Global stocks rose to a record in November thanks to hopes of interest rate cuts

(TBTCO) – Global stocks ended their biggest monthly gain in three years, as investors flocked to risk assets on growing confidence that the US Federal Reserve (FED) and banks Other major central governments are about to win the war against inflation.

Global stocks rose to a record in November thanks to hopes of interest rate cuts
Ending November 2023, all three US stock indexes ended November at least 8% higher, breaking a three-month losing streak. Photo: Getty Images

All three US stock indexes increased sharply

The MSCI All-Country World index rose nearly 9% throughout November 2023, marking the global stock index’s best month since November 2020 as news of a breakthrough in the race to develop a vaccine broke out. Covid-19 caused stocks to skyrocket.

In the US, all three major stock indexes ended November at least 8% higher, breaking a three-month losing streak. The tech-dominated Nasdaq Composite ended the month up 10.7%. The S&P 500 rose 0.4% on November 31, ending November 8.9% higher.

The blue-chip index, on November 31, increased 1.5%, equivalent to 520 points, having its best month since October 2022, increasing 8.8% to its highest closing level since January 2022.

Oil prices fell despite the Organization of the Petroleum Exporting Countries and its market allies agreeing to further reduce output to support prices. U.S. oil futures fell $1.90 a barrel to close Thursday at $75.96, down 6.2% on the month.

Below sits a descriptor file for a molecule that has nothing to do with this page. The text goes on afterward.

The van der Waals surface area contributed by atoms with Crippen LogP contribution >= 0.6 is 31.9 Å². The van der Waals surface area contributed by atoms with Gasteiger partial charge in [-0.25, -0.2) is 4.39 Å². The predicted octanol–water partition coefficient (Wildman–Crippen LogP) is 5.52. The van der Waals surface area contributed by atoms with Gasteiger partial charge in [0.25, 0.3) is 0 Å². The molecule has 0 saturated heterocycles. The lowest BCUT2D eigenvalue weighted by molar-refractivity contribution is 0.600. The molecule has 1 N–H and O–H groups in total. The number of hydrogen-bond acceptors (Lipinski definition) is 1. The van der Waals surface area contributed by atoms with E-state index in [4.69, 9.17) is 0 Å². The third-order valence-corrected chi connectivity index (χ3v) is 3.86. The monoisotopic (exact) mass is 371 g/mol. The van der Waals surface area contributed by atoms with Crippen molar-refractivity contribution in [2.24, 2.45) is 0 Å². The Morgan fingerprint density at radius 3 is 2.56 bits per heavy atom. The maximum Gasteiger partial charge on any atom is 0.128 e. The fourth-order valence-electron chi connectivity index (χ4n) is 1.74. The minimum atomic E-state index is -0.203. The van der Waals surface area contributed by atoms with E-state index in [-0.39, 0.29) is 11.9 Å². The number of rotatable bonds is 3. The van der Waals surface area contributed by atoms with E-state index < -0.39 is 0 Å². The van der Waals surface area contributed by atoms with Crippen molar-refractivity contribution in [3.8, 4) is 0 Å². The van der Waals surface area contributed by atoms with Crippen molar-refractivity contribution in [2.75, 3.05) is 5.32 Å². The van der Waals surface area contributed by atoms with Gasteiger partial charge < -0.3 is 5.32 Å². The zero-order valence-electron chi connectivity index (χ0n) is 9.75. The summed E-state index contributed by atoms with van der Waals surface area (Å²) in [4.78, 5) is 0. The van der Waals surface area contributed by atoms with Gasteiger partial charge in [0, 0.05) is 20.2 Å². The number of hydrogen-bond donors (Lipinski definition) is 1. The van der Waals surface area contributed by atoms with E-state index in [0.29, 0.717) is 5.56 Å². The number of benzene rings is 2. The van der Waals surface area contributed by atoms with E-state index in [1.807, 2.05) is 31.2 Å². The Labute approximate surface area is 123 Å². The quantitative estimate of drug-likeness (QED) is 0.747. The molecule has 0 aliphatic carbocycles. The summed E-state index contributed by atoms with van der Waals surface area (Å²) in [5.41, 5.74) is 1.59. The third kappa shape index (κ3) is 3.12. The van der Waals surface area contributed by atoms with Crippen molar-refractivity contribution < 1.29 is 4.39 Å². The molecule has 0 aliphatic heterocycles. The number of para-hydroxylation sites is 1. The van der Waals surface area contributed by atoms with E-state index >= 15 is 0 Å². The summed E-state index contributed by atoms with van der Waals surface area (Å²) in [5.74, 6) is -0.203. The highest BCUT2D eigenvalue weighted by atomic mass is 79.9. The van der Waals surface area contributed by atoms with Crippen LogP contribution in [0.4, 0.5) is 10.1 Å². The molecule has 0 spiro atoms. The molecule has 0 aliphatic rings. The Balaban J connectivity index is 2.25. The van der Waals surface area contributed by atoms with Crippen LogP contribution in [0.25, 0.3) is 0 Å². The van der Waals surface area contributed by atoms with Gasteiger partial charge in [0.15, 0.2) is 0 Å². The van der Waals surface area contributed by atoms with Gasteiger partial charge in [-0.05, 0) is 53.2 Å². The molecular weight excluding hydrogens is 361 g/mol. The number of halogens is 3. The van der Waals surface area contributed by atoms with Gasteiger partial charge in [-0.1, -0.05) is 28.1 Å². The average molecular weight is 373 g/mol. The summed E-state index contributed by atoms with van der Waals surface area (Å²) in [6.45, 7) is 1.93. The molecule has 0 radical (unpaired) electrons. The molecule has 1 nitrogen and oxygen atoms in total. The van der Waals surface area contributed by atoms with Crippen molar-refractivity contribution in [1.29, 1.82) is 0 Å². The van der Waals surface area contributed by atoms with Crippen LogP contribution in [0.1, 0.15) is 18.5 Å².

Major indexes in Asia and Europe were mostly up in November. On Thursday, Japan’s Nikkei 225 and Stoxx Europe 600 each rose 0.5% to end their respective monthly gains. are 8.5% and 6.4%. Hong Kong’s Hang Seng ended November 0.4% lower.

November’s gains were accompanied by a bond rally that boosted yields on the 10-year note. The composite bond index rose 4.8% this month, representing its biggest gain since the mid-1980s.

The increase comes alongside increased bets that interest rates in the US and euro zone have peaked and will be cut in the first half of next year. Investors got further motivation on Thursday (November 31) when euro zone inflation in November fell to 2.4%, much lower than forecast and the slowest pace since November. July 2021, pushing Europe’s Stoxx 600 up 0.5%.

Torsten Slok – chief economist at Apollo Investment Company, said that the market now believes that inflation is no longer a problem, and the FED is no longer worried, accordingly, risky assets will perform better. “The important question,” he added, “is whether that chain of thought is correct?”

Since the beginning of last year, the Fed has been trying to bring inflation back to its 2% target. Their most aggressive campaign to raise interest rates in decades was responsible for last year’s painful stock market decline.

Wylie Tollette – chief investment officer of Franklin Templeton Investment Solutions, said that rising interest rates used to be “a dark cloud covering risky assets”. Higher interest rates pressure stocks by reducing the relative attractiveness of companies’ future earnings and increasing the appeal of safe assets such as government bonds.